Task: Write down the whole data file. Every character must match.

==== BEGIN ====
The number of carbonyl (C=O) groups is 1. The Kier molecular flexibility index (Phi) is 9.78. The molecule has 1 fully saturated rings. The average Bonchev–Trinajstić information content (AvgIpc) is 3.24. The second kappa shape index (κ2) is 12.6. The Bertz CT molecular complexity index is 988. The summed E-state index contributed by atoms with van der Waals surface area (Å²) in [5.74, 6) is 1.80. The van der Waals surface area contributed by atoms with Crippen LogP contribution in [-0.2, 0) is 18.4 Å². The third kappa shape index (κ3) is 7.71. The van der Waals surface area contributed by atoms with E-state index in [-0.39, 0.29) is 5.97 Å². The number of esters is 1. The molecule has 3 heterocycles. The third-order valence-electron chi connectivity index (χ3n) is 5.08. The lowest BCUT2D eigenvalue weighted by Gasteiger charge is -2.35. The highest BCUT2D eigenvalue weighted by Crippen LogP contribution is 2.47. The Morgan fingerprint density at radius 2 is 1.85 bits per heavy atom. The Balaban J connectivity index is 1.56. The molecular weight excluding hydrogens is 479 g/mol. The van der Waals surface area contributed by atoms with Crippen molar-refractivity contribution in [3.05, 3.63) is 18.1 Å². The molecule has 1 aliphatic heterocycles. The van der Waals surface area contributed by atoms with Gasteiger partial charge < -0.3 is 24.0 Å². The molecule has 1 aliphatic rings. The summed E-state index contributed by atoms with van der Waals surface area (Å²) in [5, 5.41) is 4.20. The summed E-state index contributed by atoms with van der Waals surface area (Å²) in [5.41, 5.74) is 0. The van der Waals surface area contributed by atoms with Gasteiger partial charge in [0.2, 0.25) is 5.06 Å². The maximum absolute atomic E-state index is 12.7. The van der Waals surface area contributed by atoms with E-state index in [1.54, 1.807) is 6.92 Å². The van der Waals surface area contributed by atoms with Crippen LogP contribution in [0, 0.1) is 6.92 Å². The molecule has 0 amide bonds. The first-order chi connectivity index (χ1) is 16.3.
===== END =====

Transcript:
The number of carbonyl (C=O) groups is 1. The Kier molecular flexibility index (Phi) is 9.78. The molecule has 1 fully saturated rings. The average Bonchev–Trinajstić information content (AvgIpc) is 3.24. The second kappa shape index (κ2) is 12.6. The Bertz CT molecular complexity index is 988. The summed E-state index contributed by atoms with van der Waals surface area (Å²) in [5.74, 6) is 1.80. The van der Waals surface area contributed by atoms with Crippen LogP contribution in [-0.2, 0) is 18.4 Å². The third kappa shape index (κ3) is 7.71. The van der Waals surface area contributed by atoms with E-state index in [-0.39, 0.29) is 5.97 Å². The number of esters is 1. The molecule has 3 heterocycles. The third-order valence-electron chi connectivity index (χ3n) is 5.08. The lowest BCUT2D eigenvalue weighted by Gasteiger charge is -2.35. The highest BCUT2D eigenvalue weighted by Crippen LogP contribution is 2.47. The Morgan fingerprint density at radius 2 is 1.85 bits per heavy atom. The Balaban J connectivity index is 1.56. The molecular weight excluding hydrogens is 479 g/mol. The van der Waals surface area contributed by atoms with Crippen molar-refractivity contribution in [3.05, 3.63) is 18.1 Å². The molecule has 1 aliphatic heterocycles. The van der Waals surface area contributed by atoms with Gasteiger partial charge < -0.3 is 24.0 Å². The molecule has 1 aliphatic rings. The summed E-state index contributed by atoms with van der Waals surface area (Å²) in [5, 5.41) is 4.20. The summed E-state index contributed by atoms with van der Waals surface area (Å²) in [5.41, 5.74) is 0. The van der Waals surface area contributed by atoms with Gasteiger partial charge in [0.2, 0.25) is 5.06 Å². The maximum absolute atomic E-state index is 12.7. The van der Waals surface area contributed by atoms with E-state index in [1.54, 1.807) is 6.92 Å². The van der Waals surface area contributed by atoms with Crippen LogP contribution in [0, 0.1) is 6.92 Å². The molecule has 0 amide bonds. The first-order chi connectivity index (χ1) is 16.3.